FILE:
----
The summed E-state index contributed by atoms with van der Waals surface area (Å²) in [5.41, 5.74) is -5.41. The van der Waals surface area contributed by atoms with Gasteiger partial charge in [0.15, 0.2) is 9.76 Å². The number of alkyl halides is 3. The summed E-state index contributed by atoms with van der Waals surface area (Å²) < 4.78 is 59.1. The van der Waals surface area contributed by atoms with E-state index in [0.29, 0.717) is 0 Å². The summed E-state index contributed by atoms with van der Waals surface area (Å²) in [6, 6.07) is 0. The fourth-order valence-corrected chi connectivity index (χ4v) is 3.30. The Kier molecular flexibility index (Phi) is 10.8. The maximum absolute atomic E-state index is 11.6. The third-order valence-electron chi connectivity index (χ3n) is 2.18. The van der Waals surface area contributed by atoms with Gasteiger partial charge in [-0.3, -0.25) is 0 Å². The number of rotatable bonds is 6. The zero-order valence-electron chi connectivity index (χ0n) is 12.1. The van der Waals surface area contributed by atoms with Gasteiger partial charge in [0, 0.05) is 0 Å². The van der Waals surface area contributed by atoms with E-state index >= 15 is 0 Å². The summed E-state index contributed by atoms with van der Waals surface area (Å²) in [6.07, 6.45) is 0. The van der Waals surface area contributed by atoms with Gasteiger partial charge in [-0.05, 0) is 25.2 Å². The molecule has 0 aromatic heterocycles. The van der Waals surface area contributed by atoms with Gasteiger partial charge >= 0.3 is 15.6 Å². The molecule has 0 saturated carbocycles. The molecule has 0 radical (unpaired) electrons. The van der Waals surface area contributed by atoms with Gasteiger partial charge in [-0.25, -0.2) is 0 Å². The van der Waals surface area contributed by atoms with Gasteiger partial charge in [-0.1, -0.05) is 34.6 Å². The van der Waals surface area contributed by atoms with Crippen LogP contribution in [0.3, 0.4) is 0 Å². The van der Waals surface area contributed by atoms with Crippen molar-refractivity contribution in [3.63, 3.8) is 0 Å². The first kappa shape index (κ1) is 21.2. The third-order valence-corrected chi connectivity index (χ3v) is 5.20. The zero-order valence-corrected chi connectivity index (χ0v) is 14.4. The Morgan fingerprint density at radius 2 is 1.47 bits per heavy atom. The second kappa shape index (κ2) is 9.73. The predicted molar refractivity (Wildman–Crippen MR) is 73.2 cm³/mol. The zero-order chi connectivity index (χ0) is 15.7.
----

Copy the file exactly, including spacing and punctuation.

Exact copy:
The summed E-state index contributed by atoms with van der Waals surface area (Å²) in [5.41, 5.74) is -5.41. The van der Waals surface area contributed by atoms with Gasteiger partial charge in [0.15, 0.2) is 9.76 Å². The number of alkyl halides is 3. The summed E-state index contributed by atoms with van der Waals surface area (Å²) < 4.78 is 59.1. The van der Waals surface area contributed by atoms with E-state index in [0.29, 0.717) is 0 Å². The summed E-state index contributed by atoms with van der Waals surface area (Å²) in [6, 6.07) is 0. The fourth-order valence-corrected chi connectivity index (χ4v) is 3.30. The Kier molecular flexibility index (Phi) is 10.8. The maximum absolute atomic E-state index is 11.6. The third-order valence-electron chi connectivity index (χ3n) is 2.18. The van der Waals surface area contributed by atoms with Gasteiger partial charge in [-0.3, -0.25) is 0 Å². The number of rotatable bonds is 6. The zero-order valence-electron chi connectivity index (χ0n) is 12.1. The van der Waals surface area contributed by atoms with Gasteiger partial charge in [0, 0.05) is 0 Å². The van der Waals surface area contributed by atoms with E-state index >= 15 is 0 Å². The summed E-state index contributed by atoms with van der Waals surface area (Å²) in [6.07, 6.45) is 0. The van der Waals surface area contributed by atoms with Gasteiger partial charge in [-0.05, 0) is 25.2 Å². The molecule has 0 aromatic heterocycles. The van der Waals surface area contributed by atoms with Gasteiger partial charge >= 0.3 is 15.6 Å². The molecule has 0 saturated carbocycles. The molecule has 0 radical (unpaired) electrons. The van der Waals surface area contributed by atoms with Gasteiger partial charge in [-0.25, -0.2) is 0 Å². The van der Waals surface area contributed by atoms with Gasteiger partial charge in [-0.1, -0.05) is 34.6 Å². The van der Waals surface area contributed by atoms with Crippen LogP contribution in [0.3, 0.4) is 0 Å². The van der Waals surface area contributed by atoms with Crippen molar-refractivity contribution in [3.63, 3.8) is 0 Å². The first kappa shape index (κ1) is 21.2. The third-order valence-corrected chi connectivity index (χ3v) is 5.20. The zero-order valence-corrected chi connectivity index (χ0v) is 14.4. The Morgan fingerprint density at radius 2 is 1.47 bits per heavy atom. The second kappa shape index (κ2) is 9.73. The predicted molar refractivity (Wildman–Crippen MR) is 73.2 cm³/mol. The zero-order chi connectivity index (χ0) is 15.7.